In a nutshell, we basically need to rearrange some pointers whenever we want to insert something into a linked list. That involves traversing to the node directly before where we want to insert. Now this node currently already points to a subsequent node, but we want to change it to point to the new node. And if we're inserting anywhere except the end of the list, we also want to set up the new node so that it points to what its previous node used to point to before we changed it. It's much easier to visualize this than to read about it. It looks like this:

linked_list_insertion

In the diagram above, the third node used to point to the tail node. But in order to add our new item, we delete that pointer and replace it with a pointer to the new item. Finally, we then set the new node to point to the tail node.

Deleting an item

In order to remove an item from the scavenger hunt, we just need to not lead the players of the game there anymore! So we need to get rid of the post-it note that leads to the item we want to delete. And in case the item we're deleting isn't the last item in the hunt, we replace the trashed post-it note with a post-it note leading to the new next item.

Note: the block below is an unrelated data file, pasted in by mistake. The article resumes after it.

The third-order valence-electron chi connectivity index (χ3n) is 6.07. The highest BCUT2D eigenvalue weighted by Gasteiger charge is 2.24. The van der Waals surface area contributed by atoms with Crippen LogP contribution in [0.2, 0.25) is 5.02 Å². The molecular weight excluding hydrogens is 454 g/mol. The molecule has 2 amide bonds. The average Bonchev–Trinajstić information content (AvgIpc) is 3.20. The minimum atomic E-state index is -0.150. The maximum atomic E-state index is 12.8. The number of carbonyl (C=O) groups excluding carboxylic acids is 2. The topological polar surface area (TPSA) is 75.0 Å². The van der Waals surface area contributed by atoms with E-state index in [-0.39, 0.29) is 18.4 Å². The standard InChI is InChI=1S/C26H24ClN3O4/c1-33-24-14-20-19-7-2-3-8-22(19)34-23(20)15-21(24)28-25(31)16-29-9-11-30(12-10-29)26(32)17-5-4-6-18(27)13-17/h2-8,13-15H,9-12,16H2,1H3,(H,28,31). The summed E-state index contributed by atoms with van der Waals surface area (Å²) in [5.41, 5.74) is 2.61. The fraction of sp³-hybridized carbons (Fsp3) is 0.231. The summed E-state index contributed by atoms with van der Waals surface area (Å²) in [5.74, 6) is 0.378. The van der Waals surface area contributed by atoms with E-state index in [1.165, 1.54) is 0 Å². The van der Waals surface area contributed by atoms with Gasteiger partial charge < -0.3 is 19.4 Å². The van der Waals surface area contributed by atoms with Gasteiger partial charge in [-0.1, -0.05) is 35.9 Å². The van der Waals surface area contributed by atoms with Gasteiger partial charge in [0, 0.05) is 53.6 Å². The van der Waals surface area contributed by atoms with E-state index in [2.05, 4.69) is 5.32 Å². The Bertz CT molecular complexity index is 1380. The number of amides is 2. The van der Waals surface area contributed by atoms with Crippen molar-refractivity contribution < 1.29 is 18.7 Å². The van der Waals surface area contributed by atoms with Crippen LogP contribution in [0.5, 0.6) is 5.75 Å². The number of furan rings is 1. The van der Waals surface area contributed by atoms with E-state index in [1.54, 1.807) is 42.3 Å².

In linked list terminology, this means that we again have to traverse to the node directly before the node we want to delete. We then need to change this node to point to the node that comes after the one we want to delete. (If there's no node that comes after the one we want to delete, then we change the node to point to nothing). So now the node that we want to delete no longer has anything that refers to it, and can be garbage collected. Again, it's much easier to visualize this than to read about it. It looks like this:

linked_list_deletion

In the diagram above, the second node used to point to the third node. But in order to delete the third node, we delete that pointer and replace it with a pointer to the tail node. And we point to the tail node, because the tail node is the node that comes after the third node. Now there's nothing pointing to the third node, so it can safely be garbage collected and effectively deleted.

That's it!

I hope the scavenger hunt analogy helps you understand linked lists better. Stay tuned as we discuss arrays as a data structure next time!